@Dwight–Thank you for sharing your insights and experiences. Unfortunately, the scandals will continue but they will be out of the news quickly as new ones will emerge.

    • Joyce Faulkner May 2, 2011 at 1:45 am #

      I remember Roots issues, Dwight. The other thing to keep in mind is that there is a big difference between books put out there to deliberately mislead and those that are simply reflecting the memories of individuals…when Pat and I did Sunchon Tunnel Massacre Survivors, we were faced with nine guys who were willing to fight each other because their memories were so different…we researched how trauma impacts memory and decided to let each person tell the story as they remembered it…and present it that way. Of course, we told our readers that this was what we were doing too.

      Having said that, it’s easy to simply call something with facts that can’t be confirmed as “FICTION”…that’s one of the advantages of fiction..that and that it can be intrepretive…NON-FICTION implies fact checking and validation of references…you can’t just “make it up” and still call it NON-FICTION.

  2. Martin Fox April 28, 2011 at 9:15 pm #

    Ethics, integrity, and honesty are critical components of healthy people and healthy communities. In my work with young people, I hit this topic hard and often. Ethics, integrity, and honesty are a few of the things in life that can’t be taken away from you – you can only give them away.

    In John Krakauer’s eBook, Three Cups of Deceit, there is ample and damning evidence from people both inside and outside Mortenson’s organization. The argument that “Greg didn’t know better” or “he is just so disorganized” doesn’t hold up after reading first-person fraud accounts by the people involved. Mortenson may be disorganized, but he was told repeatedly that what he was doing was wrong – he just chose to ignore it.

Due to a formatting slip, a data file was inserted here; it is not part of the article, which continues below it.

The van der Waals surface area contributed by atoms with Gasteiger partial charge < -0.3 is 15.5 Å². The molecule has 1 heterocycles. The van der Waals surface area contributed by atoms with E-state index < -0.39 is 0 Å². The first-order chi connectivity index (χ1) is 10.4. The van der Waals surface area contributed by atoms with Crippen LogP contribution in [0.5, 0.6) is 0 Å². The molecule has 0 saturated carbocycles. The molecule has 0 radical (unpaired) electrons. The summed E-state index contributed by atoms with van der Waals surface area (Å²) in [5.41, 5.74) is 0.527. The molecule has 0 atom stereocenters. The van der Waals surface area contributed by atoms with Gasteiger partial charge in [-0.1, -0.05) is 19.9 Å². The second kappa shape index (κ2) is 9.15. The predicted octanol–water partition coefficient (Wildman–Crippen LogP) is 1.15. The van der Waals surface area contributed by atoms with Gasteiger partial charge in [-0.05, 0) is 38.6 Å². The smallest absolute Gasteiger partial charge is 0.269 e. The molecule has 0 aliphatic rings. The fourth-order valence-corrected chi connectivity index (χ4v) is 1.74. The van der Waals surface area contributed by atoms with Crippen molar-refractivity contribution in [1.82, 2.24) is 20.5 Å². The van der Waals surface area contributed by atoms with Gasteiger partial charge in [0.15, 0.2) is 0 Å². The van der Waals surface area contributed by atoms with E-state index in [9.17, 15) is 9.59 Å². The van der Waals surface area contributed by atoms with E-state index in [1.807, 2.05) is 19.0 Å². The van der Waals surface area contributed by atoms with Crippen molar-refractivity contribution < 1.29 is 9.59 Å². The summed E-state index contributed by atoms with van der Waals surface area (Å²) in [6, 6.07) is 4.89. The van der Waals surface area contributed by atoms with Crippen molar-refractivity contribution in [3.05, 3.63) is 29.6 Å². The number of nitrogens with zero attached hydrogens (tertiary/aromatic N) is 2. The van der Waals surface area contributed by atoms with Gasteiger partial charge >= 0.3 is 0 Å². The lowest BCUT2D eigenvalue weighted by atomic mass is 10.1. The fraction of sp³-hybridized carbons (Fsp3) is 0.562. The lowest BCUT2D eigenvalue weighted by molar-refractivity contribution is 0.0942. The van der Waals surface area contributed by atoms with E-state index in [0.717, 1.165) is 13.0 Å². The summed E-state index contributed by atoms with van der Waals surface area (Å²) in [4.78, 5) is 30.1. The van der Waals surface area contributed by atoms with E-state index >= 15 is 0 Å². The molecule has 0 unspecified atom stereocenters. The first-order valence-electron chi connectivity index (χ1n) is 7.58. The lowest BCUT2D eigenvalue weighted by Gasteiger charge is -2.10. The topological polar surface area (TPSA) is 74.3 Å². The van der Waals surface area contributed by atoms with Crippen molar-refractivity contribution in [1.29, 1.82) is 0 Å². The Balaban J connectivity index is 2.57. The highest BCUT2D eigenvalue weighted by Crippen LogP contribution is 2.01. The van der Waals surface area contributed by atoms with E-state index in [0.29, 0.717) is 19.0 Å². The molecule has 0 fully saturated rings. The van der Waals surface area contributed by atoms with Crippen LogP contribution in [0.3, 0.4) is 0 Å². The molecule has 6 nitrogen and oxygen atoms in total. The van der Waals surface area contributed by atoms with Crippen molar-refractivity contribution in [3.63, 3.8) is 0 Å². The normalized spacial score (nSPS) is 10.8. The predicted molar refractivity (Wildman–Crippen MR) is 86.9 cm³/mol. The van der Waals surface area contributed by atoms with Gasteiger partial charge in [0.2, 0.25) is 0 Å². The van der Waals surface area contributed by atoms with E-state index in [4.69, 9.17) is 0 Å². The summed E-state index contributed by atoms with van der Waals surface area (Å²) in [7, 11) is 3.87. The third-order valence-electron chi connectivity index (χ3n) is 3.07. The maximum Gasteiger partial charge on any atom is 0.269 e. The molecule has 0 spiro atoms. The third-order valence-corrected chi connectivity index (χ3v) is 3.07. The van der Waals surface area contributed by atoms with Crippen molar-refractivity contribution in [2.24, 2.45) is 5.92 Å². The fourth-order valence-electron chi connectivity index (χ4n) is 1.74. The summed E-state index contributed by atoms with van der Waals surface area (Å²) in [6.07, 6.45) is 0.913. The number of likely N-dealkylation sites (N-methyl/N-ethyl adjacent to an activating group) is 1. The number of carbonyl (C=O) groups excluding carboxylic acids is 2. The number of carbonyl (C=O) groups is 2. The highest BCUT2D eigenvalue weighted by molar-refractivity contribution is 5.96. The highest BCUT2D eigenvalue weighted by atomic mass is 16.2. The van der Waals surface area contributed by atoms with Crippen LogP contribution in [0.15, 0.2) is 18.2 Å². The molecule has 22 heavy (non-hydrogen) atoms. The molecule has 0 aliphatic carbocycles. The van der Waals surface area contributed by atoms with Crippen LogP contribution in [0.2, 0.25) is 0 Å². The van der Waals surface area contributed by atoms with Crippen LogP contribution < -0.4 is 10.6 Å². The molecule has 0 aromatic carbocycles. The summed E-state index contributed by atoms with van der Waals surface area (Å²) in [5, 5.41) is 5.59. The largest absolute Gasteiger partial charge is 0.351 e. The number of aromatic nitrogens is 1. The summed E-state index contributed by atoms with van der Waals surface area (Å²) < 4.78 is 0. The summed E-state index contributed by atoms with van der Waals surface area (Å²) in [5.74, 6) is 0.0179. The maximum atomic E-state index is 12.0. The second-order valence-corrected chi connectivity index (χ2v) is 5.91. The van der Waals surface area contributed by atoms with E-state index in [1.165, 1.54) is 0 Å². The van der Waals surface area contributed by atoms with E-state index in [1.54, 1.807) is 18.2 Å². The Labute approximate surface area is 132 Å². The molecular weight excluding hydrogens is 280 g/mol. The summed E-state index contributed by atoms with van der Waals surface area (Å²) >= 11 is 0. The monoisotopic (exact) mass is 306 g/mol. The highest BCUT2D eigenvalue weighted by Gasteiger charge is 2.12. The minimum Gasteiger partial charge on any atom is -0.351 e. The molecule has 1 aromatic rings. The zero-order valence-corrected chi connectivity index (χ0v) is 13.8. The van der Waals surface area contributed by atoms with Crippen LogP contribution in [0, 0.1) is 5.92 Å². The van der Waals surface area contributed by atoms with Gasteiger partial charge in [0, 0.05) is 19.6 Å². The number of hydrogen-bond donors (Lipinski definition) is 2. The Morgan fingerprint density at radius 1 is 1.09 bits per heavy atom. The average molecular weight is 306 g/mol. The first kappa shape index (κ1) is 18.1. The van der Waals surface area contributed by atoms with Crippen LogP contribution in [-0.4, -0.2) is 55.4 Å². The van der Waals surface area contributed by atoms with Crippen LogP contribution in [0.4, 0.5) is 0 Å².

Read more about how this fiasco is impacting the nonprofit/ngo world at http://wp.me/pfTuQ-we

    Martin Fox with the Center for Global Leadership – accelerating the global ripple.

  3. Jason Lunday April 29, 2011 at 2:11 am #

    An interesting story about Ronald Reagan and his oft-used pronouncement “Trust, but verify” is that he lifted this from the Russions — it is a Russian proverb. In one succinct statement, Reagan underscored an important aspect of Russian culture — and now of organizational ethics — is that we place a lot of trust in public people, but we also need to be willing to verify this trust.

    A quote my colleague Frank Navran is fond of saying is “Trust is the residue of promises fulfilled.” We don’t get to recieve trust simply because we ask for it — we have to earn it. In today’s celebrity-focued culture where one bestseller can establish and enrichen an author for a lifetime, the temptation to breach that trust can be high. But as Donna McAleer so effectively reinforces in her book’s many stories, that which is enduring takes a lifetime of honesty, hard work, sacrifice and commitment. We are reminded more recently by the Berkshire-Hathaway story of David Sokol’s well-timed Lubrizol stock purchases before the company’s takeover. The many years of trust that Warren Buffett built up was quickly called into question in one sudden moment. How history will fare on this topic we will see. But no doubt Mr. Buffett is carefully considering the effect of his actions regarding this situation and its impact on his company’s employees, as he regularly writes about in the company’s letter to shareholders.